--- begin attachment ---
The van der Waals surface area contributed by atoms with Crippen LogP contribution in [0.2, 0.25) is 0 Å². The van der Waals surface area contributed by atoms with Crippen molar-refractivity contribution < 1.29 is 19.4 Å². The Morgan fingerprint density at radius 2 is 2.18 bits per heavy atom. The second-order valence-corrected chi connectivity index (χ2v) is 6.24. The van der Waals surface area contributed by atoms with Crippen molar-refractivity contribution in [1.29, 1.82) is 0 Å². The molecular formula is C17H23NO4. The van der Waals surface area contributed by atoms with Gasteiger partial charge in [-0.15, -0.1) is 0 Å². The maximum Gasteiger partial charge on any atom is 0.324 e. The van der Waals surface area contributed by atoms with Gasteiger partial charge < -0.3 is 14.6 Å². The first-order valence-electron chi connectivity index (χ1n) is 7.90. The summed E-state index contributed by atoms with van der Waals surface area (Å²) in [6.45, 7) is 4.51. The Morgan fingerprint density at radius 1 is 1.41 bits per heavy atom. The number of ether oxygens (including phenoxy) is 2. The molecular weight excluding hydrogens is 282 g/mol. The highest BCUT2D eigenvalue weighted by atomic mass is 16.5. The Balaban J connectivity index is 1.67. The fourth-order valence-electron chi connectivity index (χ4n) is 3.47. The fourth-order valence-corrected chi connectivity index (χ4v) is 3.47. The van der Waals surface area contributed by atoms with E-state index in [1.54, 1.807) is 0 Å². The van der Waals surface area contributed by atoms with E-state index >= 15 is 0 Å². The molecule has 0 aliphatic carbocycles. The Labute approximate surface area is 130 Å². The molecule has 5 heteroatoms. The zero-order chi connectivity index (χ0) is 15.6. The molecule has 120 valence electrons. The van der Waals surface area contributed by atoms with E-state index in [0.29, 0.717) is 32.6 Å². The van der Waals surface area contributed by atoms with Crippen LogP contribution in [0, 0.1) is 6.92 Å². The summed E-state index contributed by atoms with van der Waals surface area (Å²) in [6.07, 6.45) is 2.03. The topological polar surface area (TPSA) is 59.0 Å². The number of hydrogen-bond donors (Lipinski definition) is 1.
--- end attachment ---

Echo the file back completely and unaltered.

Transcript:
The van der Waals surface area contributed by atoms with Crippen LogP contribution in [0.2, 0.25) is 0 Å². The van der Waals surface area contributed by atoms with Crippen molar-refractivity contribution < 1.29 is 19.4 Å². The Morgan fingerprint density at radius 2 is 2.18 bits per heavy atom. The second-order valence-corrected chi connectivity index (χ2v) is 6.24. The van der Waals surface area contributed by atoms with Crippen molar-refractivity contribution in [1.29, 1.82) is 0 Å². The molecular formula is C17H23NO4. The van der Waals surface area contributed by atoms with Gasteiger partial charge in [-0.15, -0.1) is 0 Å². The maximum Gasteiger partial charge on any atom is 0.324 e. The van der Waals surface area contributed by atoms with Gasteiger partial charge < -0.3 is 14.6 Å². The first-order valence-electron chi connectivity index (χ1n) is 7.90. The summed E-state index contributed by atoms with van der Waals surface area (Å²) in [6.45, 7) is 4.51. The Morgan fingerprint density at radius 1 is 1.41 bits per heavy atom. The number of ether oxygens (including phenoxy) is 2. The molecular weight excluding hydrogens is 282 g/mol. The highest BCUT2D eigenvalue weighted by atomic mass is 16.5. The Balaban J connectivity index is 1.67. The fourth-order valence-electron chi connectivity index (χ4n) is 3.47. The fourth-order valence-corrected chi connectivity index (χ4v) is 3.47. The van der Waals surface area contributed by atoms with E-state index in [1.54, 1.807) is 0 Å². The van der Waals surface area contributed by atoms with E-state index >= 15 is 0 Å². The molecule has 0 aliphatic carbocycles. The Labute approximate surface area is 130 Å². The molecule has 5 heteroatoms. The zero-order chi connectivity index (χ0) is 15.6. The molecule has 120 valence electrons. The van der Waals surface area contributed by atoms with E-state index in [0.29, 0.717) is 32.6 Å². The van der Waals surface area contributed by atoms with Crippen LogP contribution in [0, 0.1) is 6.92 Å². The summed E-state index contributed by atoms with van der Waals surface area (Å²) in [6.07, 6.45) is 2.03. The topological polar surface area (TPSA) is 59.0 Å². The number of hydrogen-bond donors (Lipinski definition) is 1.